The chemical degradation of normal paraffin hydrocarbon (NPH) diluents both in the pure state and mixed with 30% tributyl phosphate (TBP) was investigated in a series of experiments. The results show that degradation of NPH in the TBP-NPH-HNO 3 system is consistent with the active chemical agent being a radical-like nitrogen dioxide (NO 2 ) molecule, not HNO 3 as such. Spectrophotometric, gas chromatographic, mass spectrographic, and titrimetric methods were used to identify the degradation products, which included alkane nitro and nitrate compounds, alcohols, unsaturated alcohols, nitro alcohols, nitro alkenes, ketones, and carboxylic acids. The degradation rate was found to increase with increases in the HNO 3 concentration and the temperature. The rate was decreased by argon sparging to remove NO 2 and by the addition of butanol, which probably acts as a NO 2 scavenger. 13 references, 11 figures

  2. Measuring fire size in tunnels

    International Nuclear Information System (INIS)

    Guo, Xiaoping; Zhang, Qihui

    2013-01-01

    A new measure of fire size Q′ has been introduced in longitudinally ventilated tunnel as the ratio of flame height to the height of tunnel. The analysis in this article has shown that Q′ controls both the critical velocity and the maximum ceiling temperature in the tunnel. Before the fire flame reaches tunnel ceiling (Q′ 1.0), Fr approaches a constant value. This is also a well-known phenomenon in large tunnel fires. Tunnel ceiling temperature shows the opposite trend. Before the fire flame reaches the ceiling, it increases very slowly with the fire size. Once the flame has hit the ceiling of tunnel, temperature rises rapidly with Q′. The good agreement between the current prediction and three different sets of experimental data has demonstrated that the theory has correctly modelled the relation among the heat release rate of fire, ventilation flow and the height of tunnel. From design point of view, the theoretical maximum of critical velocity for a given tunnel can help to prevent oversized ventilation system. -- Highlights: • Fire sizing is an important safety measure in tunnel design. • New measure of fire size a function of HRR of fire, tunnel height and ventilation. • The measure can identify large and small fires. • The characteristics of different fire are consistent with observation in real fires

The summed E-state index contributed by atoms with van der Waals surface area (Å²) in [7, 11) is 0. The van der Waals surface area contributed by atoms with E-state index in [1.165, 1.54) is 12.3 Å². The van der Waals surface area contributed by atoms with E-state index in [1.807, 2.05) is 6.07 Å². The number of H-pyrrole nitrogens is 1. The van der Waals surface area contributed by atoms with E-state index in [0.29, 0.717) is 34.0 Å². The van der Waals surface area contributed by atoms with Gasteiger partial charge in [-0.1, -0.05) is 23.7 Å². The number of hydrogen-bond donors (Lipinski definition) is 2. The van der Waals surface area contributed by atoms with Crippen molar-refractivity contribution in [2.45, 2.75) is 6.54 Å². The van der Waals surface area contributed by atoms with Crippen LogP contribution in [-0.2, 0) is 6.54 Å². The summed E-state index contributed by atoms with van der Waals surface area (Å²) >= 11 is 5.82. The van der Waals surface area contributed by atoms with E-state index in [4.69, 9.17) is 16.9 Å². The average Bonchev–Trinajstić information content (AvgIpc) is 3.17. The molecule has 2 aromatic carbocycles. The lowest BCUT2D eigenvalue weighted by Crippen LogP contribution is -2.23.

3. Origin of the water drained by the tunnel Graton

    International Nuclear Information System (INIS)

    Plata B, A.

    1992-12-01